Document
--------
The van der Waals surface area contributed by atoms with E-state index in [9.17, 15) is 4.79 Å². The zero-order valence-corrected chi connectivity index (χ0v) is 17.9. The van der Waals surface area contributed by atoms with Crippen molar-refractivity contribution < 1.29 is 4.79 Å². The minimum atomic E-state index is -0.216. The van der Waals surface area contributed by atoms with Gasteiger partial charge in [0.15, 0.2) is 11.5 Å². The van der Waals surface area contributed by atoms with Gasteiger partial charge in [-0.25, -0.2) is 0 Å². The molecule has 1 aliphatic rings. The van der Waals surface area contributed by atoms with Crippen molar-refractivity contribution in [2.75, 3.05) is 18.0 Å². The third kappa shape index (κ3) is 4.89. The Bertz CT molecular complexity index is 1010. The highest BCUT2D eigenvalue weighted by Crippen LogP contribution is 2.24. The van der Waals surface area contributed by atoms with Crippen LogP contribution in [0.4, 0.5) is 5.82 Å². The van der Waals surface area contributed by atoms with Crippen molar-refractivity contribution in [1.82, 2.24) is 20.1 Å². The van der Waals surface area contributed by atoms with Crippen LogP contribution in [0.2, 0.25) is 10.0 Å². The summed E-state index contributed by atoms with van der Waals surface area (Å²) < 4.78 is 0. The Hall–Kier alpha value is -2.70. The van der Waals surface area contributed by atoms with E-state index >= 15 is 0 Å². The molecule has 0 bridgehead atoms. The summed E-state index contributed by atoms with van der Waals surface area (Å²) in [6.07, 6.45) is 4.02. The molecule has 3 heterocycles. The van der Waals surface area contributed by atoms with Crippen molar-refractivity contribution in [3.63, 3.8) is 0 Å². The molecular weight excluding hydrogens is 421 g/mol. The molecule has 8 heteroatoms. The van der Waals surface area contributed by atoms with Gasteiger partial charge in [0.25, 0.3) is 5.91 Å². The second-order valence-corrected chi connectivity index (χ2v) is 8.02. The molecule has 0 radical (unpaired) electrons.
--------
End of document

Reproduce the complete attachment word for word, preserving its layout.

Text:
The van der Waals surface area contributed by atoms with E-state index in [9.17, 15) is 4.79 Å². The zero-order valence-corrected chi connectivity index (χ0v) is 17.9. The van der Waals surface area contributed by atoms with Crippen molar-refractivity contribution < 1.29 is 4.79 Å². The minimum atomic E-state index is -0.216. The van der Waals surface area contributed by atoms with Gasteiger partial charge in [0.15, 0.2) is 11.5 Å². The van der Waals surface area contributed by atoms with Gasteiger partial charge in [-0.25, -0.2) is 0 Å². The molecule has 1 aliphatic rings. The van der Waals surface area contributed by atoms with Crippen molar-refractivity contribution in [2.75, 3.05) is 18.0 Å². The third kappa shape index (κ3) is 4.89. The Bertz CT molecular complexity index is 1010. The highest BCUT2D eigenvalue weighted by Crippen LogP contribution is 2.24. The van der Waals surface area contributed by atoms with Crippen LogP contribution in [0.4, 0.5) is 5.82 Å². The van der Waals surface area contributed by atoms with Crippen molar-refractivity contribution in [1.82, 2.24) is 20.1 Å². The van der Waals surface area contributed by atoms with Crippen LogP contribution in [0.2, 0.25) is 10.0 Å². The summed E-state index contributed by atoms with van der Waals surface area (Å²) < 4.78 is 0. The Hall–Kier alpha value is -2.70. The van der Waals surface area contributed by atoms with E-state index >= 15 is 0 Å². The molecule has 0 bridgehead atoms. The summed E-state index contributed by atoms with van der Waals surface area (Å²) in [6.07, 6.45) is 4.02. The molecule has 3 heterocycles. The van der Waals surface area contributed by atoms with Crippen molar-refractivity contribution in [3.63, 3.8) is 0 Å². The molecular weight excluding hydrogens is 421 g/mol. The molecule has 8 heteroatoms. The van der Waals surface area contributed by atoms with Gasteiger partial charge in [0.25, 0.3) is 5.91 Å². The second-order valence-corrected chi connectivity index (χ2v) is 8.02. The molecule has 0 radical (unpaired) electrons.